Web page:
Most people wouldn’t just put their home on the market without some planning. They would consider different neighborhoods, maybe research realtors, and evaluate mortgage rates. They would appraise their home and find out what they should repair or replace to get top dollar.

Yet every day, people decide that today they’re going to start looking for a new job. Once they find a few exciting opportunities they dust off their old resume and realize it needs an overhaul.

They quickly find that jumping into a job search without planning doesn’t lead to success. Here are 5 things you need to do before you begin your job search.

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2017 Kickoff – Time To Get Going On Your Job Search

For better or worse, 2016 is over. Time to make 2017 a great year. If one of the ingredients of your great year is a new job, it’s time to get going.

Even if you’re not actively looking, you should make many of these activities part of your life. You should always have your resume ready to go and an ongoing practice of networking.

If you are actively looking, get started on this list today.

Get Ready

First, make sure you resume is recruiter ready. Your resume is your calling card so make sure that it is a marketing document, which clearly demonstrates your value, not a boring employment history. Your resume should convey how you can solve a potential employer’s problems and be presented in an modern format.

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Mix & Mingle: Successful Holiday Networking

We all know that networking is one of our most powerful business tools. One of the things most of us forget is to continually nurture our network even when things are going well. The holiday season is a great time to catch up with old friends and make new ones.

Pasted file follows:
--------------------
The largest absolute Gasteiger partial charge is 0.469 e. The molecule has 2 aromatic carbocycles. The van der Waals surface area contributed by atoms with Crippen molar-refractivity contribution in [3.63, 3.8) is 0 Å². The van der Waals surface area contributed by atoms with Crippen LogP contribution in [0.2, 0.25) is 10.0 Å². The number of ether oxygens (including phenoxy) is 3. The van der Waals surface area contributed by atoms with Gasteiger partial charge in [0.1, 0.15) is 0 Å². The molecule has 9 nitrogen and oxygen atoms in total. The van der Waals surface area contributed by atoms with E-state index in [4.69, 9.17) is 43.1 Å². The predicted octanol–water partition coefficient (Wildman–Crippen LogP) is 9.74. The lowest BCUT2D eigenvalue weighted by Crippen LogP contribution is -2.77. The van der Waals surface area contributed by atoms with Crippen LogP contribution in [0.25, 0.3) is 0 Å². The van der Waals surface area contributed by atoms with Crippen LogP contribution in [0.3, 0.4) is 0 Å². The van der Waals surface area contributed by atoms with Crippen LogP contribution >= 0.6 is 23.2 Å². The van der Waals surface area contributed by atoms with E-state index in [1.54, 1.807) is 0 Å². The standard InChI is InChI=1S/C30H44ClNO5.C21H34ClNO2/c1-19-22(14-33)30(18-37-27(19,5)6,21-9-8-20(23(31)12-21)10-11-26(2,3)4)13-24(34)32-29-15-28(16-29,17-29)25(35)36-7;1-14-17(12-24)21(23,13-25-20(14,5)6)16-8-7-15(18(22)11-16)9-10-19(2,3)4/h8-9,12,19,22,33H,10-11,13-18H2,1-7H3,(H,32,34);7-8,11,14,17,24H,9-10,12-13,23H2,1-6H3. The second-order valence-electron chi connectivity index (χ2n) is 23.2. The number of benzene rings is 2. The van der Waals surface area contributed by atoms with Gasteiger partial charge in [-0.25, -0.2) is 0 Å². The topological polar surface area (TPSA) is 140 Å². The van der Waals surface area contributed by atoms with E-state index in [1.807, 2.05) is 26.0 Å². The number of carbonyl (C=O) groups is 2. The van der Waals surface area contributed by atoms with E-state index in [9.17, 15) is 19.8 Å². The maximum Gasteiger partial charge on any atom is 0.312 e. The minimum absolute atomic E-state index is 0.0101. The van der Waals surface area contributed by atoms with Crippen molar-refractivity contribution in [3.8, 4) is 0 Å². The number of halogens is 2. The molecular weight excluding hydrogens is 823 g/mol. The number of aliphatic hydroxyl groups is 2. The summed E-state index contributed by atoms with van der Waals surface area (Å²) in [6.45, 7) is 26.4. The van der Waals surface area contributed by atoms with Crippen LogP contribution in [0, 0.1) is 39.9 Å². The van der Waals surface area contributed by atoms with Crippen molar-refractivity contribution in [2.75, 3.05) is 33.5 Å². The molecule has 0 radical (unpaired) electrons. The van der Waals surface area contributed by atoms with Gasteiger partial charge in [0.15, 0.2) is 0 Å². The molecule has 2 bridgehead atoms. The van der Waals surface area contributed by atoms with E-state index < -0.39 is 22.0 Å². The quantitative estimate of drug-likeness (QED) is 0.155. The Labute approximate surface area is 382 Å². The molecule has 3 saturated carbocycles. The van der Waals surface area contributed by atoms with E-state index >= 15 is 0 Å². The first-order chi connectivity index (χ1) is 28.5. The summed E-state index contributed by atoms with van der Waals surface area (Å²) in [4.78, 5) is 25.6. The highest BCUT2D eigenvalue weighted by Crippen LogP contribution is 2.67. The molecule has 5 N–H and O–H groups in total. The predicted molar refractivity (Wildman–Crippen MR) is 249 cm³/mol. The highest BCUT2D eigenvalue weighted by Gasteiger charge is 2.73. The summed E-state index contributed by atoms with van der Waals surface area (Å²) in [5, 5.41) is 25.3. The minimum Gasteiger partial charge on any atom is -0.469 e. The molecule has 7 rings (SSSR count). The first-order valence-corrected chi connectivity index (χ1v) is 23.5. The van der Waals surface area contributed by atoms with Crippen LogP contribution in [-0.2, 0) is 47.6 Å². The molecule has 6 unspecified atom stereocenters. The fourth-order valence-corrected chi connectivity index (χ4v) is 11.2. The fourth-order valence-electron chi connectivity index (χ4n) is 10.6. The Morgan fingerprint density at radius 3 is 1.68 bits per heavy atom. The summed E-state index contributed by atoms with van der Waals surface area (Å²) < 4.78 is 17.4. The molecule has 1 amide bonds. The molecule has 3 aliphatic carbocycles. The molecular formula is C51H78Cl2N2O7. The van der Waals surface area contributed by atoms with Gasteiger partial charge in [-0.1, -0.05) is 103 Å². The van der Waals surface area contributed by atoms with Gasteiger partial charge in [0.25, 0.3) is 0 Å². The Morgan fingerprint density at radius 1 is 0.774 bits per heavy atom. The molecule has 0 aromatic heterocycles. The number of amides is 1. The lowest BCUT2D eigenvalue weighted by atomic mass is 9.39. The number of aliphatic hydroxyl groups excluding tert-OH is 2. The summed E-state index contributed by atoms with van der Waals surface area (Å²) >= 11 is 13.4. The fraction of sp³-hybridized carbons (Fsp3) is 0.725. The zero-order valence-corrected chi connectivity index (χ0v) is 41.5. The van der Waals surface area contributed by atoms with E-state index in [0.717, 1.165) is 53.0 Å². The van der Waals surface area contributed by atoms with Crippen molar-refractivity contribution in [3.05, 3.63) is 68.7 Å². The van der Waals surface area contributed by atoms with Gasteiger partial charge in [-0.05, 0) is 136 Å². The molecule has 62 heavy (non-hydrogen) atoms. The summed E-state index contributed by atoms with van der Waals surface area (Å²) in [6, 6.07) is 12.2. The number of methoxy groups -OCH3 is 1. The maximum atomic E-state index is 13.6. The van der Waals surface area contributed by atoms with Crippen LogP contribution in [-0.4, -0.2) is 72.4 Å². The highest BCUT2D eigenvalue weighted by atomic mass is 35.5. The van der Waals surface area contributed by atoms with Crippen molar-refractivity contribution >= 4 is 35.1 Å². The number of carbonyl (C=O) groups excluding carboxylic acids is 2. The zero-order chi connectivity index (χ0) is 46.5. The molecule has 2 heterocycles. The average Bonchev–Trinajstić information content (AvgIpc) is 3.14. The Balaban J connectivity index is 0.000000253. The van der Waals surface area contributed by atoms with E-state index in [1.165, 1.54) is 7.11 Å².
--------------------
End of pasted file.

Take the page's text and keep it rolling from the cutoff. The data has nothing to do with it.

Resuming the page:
Why are the holidays so great? When do you have a better opportunity to rekindle relationships? This is the perfect time of the year to get back in touch with people just to find out how they are doing. Make sure you take the opportunity to reconnect with friends and family – to do a little holiday networking.

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10 Simple Job Search Strategies That Work

5041488_sWhile some topics warrant in-depth, sometimes an easy-to-follow quick list does the trick. Here are 10 job search basics that actually work.

1 Make a list of your target employers and try to network your way in. As your friends, family, LinkedIn connections, etc. if they know anyone who works for one of your choices.

2 Keep a record of the companies and positions where you have applied. This will save confusion if you are contacted by someone from HR or a recruiter who is working on a position you’ve already applied for.

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Think You Can’t Find A Job Through An Online Connection? Think Again.

21648331_sMany people I talk to, particularly those over a certain age, scoff at the idea that there can be any true relationship with the folks you meet online.

A few of my friends had to be dragged kicking and screaming to LinkedIn. Almost every job seeker I’ve suggested sign up for Twitter says, “That’s not for me.”

Really, not for you?

Why not?

I know many people, myself included, who have developed valuable professional and personal relationships with people they met on LinkedIn and Twitter.